Plan B for the Global Economy
There is growing awareness among policymakers of the risks to the global economy posed by deflation and intensifying financial instability. In mitigating these risks, avoiding a hard landing in China is a necessary but insufficient condition for global recovery.
HONG KONG – In March, meetings of the G-20, the Chinese National People’s Congress, and multiple think tanks all reflected a growing awareness of the risks to the global economy posed by deflation and intensifying financial instability. In mitigating these risks, the path that China takes will be particularly important. But avoiding a hard landing in China is a necessary but insufficient condition for global recovery.
Contrary to the advice of many Chinese economists, the country’s policymakers have opted not to follow the conventional Western approach of using flexible exchange rates as the main shock absorber for volatile capital flows and thereby freeing monetary policy to provide liquidity for domestic structural adjustments. This satisfied both Western economists and global financial markets, which breathed a collective sigh of relief when Chinese leaders reaffirmed their commitment to maintaining a stable renminbi.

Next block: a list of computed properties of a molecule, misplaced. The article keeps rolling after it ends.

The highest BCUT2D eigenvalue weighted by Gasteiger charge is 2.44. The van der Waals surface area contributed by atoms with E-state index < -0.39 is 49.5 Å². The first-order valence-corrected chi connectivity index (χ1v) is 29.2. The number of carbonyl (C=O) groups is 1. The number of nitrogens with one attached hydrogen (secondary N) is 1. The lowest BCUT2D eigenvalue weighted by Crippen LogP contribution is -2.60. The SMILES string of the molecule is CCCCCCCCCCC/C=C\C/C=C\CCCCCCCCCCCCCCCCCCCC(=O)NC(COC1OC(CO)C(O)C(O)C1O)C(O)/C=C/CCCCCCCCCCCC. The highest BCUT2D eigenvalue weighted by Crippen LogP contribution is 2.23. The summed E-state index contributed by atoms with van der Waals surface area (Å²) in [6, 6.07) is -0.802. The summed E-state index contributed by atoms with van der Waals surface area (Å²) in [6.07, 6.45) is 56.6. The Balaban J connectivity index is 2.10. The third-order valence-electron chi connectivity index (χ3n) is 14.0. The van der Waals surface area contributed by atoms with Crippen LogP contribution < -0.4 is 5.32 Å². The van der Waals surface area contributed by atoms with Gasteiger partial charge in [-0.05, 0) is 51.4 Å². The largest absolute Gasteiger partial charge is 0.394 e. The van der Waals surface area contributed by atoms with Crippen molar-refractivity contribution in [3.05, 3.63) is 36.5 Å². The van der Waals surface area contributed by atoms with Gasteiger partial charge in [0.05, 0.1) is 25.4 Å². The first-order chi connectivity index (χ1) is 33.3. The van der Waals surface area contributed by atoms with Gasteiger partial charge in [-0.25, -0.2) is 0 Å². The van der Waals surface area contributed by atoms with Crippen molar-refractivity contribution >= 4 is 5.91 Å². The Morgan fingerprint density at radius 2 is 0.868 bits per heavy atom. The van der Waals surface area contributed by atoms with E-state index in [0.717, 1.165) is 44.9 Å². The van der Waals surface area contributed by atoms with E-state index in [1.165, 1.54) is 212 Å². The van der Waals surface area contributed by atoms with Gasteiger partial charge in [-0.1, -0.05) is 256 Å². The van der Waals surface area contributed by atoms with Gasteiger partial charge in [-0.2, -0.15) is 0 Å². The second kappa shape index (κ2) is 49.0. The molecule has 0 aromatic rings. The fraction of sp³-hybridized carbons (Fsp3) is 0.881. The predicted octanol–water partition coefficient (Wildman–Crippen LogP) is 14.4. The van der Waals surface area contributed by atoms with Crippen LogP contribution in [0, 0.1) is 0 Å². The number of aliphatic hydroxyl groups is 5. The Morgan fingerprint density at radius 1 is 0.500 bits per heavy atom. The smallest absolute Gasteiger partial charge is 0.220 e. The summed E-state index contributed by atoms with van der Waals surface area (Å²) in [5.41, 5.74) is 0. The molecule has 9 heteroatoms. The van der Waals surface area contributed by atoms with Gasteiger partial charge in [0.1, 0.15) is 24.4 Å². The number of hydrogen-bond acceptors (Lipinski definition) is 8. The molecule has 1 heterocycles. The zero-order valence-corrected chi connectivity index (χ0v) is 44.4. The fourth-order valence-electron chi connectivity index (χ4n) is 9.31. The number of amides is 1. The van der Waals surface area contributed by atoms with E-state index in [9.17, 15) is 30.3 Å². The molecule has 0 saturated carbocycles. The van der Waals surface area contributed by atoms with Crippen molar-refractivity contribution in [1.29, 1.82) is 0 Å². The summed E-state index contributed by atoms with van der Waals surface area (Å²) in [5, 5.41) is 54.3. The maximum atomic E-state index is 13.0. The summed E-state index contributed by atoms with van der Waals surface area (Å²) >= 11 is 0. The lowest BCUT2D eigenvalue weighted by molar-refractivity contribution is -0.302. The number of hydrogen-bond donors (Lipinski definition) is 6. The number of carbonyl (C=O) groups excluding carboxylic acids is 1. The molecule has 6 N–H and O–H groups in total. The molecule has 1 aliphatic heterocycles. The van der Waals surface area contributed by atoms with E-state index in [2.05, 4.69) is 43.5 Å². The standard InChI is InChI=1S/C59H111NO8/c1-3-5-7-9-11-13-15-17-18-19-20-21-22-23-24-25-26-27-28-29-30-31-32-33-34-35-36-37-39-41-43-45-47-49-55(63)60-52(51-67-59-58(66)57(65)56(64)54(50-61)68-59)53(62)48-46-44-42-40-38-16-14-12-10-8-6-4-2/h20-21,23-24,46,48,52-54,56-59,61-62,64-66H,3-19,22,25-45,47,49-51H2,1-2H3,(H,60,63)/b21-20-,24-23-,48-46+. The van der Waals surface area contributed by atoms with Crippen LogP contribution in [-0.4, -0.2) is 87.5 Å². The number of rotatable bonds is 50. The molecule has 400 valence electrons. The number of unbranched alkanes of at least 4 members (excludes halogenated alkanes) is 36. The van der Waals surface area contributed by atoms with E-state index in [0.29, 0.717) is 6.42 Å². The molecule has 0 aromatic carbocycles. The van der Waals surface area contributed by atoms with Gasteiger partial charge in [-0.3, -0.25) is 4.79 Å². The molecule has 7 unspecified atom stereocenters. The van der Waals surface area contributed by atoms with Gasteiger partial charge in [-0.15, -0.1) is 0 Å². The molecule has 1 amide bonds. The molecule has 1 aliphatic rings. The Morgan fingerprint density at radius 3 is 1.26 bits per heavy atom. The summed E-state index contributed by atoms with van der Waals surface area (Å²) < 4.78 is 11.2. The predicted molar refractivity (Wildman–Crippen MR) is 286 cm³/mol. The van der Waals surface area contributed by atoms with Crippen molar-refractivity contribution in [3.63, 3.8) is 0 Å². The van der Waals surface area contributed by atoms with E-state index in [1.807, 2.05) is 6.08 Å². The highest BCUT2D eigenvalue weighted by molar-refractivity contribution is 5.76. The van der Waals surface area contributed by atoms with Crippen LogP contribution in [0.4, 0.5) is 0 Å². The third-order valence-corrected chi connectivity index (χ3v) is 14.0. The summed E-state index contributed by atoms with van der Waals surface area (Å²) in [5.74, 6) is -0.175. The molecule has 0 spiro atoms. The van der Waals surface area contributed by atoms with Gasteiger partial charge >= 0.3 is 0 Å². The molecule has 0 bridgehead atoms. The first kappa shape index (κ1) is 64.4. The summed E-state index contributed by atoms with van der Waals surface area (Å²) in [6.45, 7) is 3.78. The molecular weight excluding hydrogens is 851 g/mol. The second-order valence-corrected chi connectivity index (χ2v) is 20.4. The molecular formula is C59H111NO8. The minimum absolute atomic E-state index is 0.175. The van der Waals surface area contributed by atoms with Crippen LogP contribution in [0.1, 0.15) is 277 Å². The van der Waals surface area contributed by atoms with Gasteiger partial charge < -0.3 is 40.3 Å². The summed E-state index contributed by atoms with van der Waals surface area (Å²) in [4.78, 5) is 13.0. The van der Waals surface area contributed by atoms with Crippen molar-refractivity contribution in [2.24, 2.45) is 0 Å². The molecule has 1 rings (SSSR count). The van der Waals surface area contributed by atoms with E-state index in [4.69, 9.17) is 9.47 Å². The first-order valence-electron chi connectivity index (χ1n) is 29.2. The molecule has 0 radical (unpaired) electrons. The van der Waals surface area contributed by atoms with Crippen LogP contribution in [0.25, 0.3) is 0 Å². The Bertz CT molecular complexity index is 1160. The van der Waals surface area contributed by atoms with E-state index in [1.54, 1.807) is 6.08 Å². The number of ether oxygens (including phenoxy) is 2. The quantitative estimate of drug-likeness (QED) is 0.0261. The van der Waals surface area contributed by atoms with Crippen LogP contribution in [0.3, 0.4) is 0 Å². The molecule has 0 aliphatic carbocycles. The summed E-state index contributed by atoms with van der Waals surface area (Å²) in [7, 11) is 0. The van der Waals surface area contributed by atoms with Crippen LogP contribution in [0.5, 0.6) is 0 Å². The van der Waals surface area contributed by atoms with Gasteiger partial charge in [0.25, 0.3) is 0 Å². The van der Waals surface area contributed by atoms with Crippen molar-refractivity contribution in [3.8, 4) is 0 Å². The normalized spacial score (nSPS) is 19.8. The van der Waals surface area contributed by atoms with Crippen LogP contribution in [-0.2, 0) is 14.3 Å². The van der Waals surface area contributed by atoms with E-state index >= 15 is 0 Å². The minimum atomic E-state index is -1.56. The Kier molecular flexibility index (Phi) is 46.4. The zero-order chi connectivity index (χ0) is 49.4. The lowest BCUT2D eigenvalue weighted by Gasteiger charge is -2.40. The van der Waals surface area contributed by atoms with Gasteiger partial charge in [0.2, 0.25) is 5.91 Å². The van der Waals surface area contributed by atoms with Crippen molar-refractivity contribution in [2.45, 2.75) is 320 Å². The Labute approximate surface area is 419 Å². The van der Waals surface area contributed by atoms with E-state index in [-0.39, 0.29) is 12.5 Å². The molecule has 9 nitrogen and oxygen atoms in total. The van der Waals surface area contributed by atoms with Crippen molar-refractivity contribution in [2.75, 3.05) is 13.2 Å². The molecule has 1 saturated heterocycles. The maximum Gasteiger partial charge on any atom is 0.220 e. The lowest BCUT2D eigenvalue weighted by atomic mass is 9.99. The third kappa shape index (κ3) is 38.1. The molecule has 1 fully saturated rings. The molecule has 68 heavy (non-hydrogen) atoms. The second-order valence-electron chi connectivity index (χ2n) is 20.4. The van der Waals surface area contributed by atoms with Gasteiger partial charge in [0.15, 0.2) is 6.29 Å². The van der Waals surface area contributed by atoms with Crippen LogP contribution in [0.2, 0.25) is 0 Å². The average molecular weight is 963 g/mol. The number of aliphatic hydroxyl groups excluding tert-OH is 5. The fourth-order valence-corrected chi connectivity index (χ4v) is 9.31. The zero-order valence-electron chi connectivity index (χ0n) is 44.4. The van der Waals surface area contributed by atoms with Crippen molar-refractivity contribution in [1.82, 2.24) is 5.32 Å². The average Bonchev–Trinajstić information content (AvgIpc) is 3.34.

The fear was that, if China sought a weaker exchange rate to escape deflation, the result would be another round of global competitive devaluations and even more deflation. Fortunately, China’s leaders recognize that, if the world remains mired in a balance-sheet recession, the lack of aggregate demand, by continuing to weaken trade, will drag down their own country’s growth.